Andrew Paynter is a San Francisco-based photographer and filmmaker. He primarily works on profiling creatives and revealing their creative processes. His work has attracted the interest of galleries in New York, Los Angeles and London, as well as multinational brands like Coca Cola, American Express, Levis, Converse, Hiut Denim, and The North Face. Last year he published a book for London-based publisher Do Books, entitled ‘Do Photo.’ The book was widely praised in the press for its honest story, as it revealed both his love for photography and his respect and admiration for his subjects.
We sat down with Andrew to learn a little more about his creative process, how music affects his work, and his 5 tips for taking professional photos of people.
Tell us a little about your career. How did you get started with photography?
I became interested in photography at a young age through my grandfather who was an avid picture taker. His stories of photography, particularly the ones when he was in the British Army in World War II, got me interested in the camera and its relationship to storytelling. As the years went by, I found myself in art school where I studied painting and experimented with beginner black and white photography. It’s what allowed me the time and space to learn, and I eventually applied this knowledge to documenting my life around me.
I photographed my skateboarder friends and eventually my music heroes. I began to see a path of how applied photography can be a very compelling counterpart to storytelling. I slowly began making contacts in the music and art worlds, exploring the relationship with these sub cultures in my work. Eventually, brands began to take notice and wanted me to make campaigns for them from a similar perspective. The camera has given me purpose and allowed me access to individuals whose work I’m so very moved by.
You can read more about Andrew's career to date in his latest book, Do/Photo: Observe. Compose. Capture. Stand out.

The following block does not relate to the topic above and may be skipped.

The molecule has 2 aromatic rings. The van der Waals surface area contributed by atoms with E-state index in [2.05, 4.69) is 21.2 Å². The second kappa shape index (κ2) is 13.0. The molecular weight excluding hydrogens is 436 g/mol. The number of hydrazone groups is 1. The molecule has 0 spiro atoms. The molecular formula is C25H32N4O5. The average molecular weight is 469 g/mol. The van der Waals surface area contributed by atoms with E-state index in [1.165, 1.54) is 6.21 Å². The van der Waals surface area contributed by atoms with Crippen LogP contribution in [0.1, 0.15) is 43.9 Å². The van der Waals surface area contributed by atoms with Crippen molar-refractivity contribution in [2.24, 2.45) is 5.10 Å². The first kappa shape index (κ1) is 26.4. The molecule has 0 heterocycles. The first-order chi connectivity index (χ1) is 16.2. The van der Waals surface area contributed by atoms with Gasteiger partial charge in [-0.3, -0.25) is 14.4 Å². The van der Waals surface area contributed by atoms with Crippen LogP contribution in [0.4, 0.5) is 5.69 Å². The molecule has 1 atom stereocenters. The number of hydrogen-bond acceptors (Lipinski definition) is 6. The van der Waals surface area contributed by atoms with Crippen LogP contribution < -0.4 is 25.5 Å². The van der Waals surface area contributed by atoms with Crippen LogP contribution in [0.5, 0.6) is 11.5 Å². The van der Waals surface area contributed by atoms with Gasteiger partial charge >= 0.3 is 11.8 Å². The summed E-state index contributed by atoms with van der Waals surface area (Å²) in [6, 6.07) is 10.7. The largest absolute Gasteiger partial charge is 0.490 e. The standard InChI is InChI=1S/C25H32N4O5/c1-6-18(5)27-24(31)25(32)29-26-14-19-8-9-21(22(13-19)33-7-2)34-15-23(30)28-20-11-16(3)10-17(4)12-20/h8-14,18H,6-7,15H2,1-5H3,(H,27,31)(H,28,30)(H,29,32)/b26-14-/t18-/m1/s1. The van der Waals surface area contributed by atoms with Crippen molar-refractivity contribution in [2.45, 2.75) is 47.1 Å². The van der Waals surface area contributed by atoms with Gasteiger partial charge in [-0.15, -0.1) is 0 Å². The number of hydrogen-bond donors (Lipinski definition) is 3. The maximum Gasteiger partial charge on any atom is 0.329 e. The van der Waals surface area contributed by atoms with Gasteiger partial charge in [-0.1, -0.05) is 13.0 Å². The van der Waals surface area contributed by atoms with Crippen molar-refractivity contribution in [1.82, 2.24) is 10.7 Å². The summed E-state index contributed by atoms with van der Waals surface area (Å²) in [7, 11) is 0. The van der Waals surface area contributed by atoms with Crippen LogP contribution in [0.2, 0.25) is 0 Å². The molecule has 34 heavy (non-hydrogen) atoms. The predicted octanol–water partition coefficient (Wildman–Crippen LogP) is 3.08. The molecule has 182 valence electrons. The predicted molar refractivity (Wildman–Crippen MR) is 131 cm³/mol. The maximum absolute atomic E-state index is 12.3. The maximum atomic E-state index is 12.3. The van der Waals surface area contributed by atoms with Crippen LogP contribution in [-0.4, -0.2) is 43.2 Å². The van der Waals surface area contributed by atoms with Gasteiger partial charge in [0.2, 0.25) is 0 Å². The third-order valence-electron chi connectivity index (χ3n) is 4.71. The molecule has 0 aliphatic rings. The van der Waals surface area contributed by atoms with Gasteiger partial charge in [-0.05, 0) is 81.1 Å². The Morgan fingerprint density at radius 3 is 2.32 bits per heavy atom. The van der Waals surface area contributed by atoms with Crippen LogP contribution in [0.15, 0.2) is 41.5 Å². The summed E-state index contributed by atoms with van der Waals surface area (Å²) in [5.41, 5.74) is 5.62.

Does music influence your process and work at all?
Music has always driven so much of my creative energy. Sound, to me, is as inspiring as its visual counterpart. Music informs mood, creates atmosphere, and guides us as creators. I’ve always leaned on music as a soundtrack to my own work.
These days I find myself yearning for lower decimals to help soothe life’s chaos and to create a more calming mood. I’ve been listening to a lot of solo piano, Satie, Gonzales and Bremer McCoy. I also have jazz favorites such as Sonny Rollins, Bill Evans, Grant Green among others. I’ve also been very influenced by modern music, particularly the Chicago band Tortoise, who I have creatively collaborated with for over a decade.
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For us non-professionals, what tips do you have for taking photographs of people?
Connectivity is so crucial in making photographs of people. Without a real connection, you’re less likely to make something unique that represents both your work and your subject’s personality. It is, of course, a luxury to have enough time with any person to connect like this, but it is well worth the wait.
It’s easy to get wrapped up in all the technicalities of making photographs — the F-stops, the light meter, the light, the exposure, etc. If you let this technical stuff weigh you down, you’ll most likely to forget why you’re there and how to make photos that are collaborative and fun. Play is such an important aspect of making photographs. It’s important to drop the seriousness of it all and just have fun and connect with your subjects. It's when you’re having fun that your subjects relax into themselves and show us all a side of them that perhaps in other environments we may not see.
No matter what we do or who we are, we all have egos whether we like it or not. It’s just a part of being human. The key is understanding when to let go and allow things to just happen without feeling a need to force your ideas and complicate things. Some things you just can’t control, and I love that about photography. Leaving your ego and accepting the fact that you’re photographing another person (who very well may have their own ideas of how they want to be portrayed) is a responsibility that one shouldn’t ever downplay.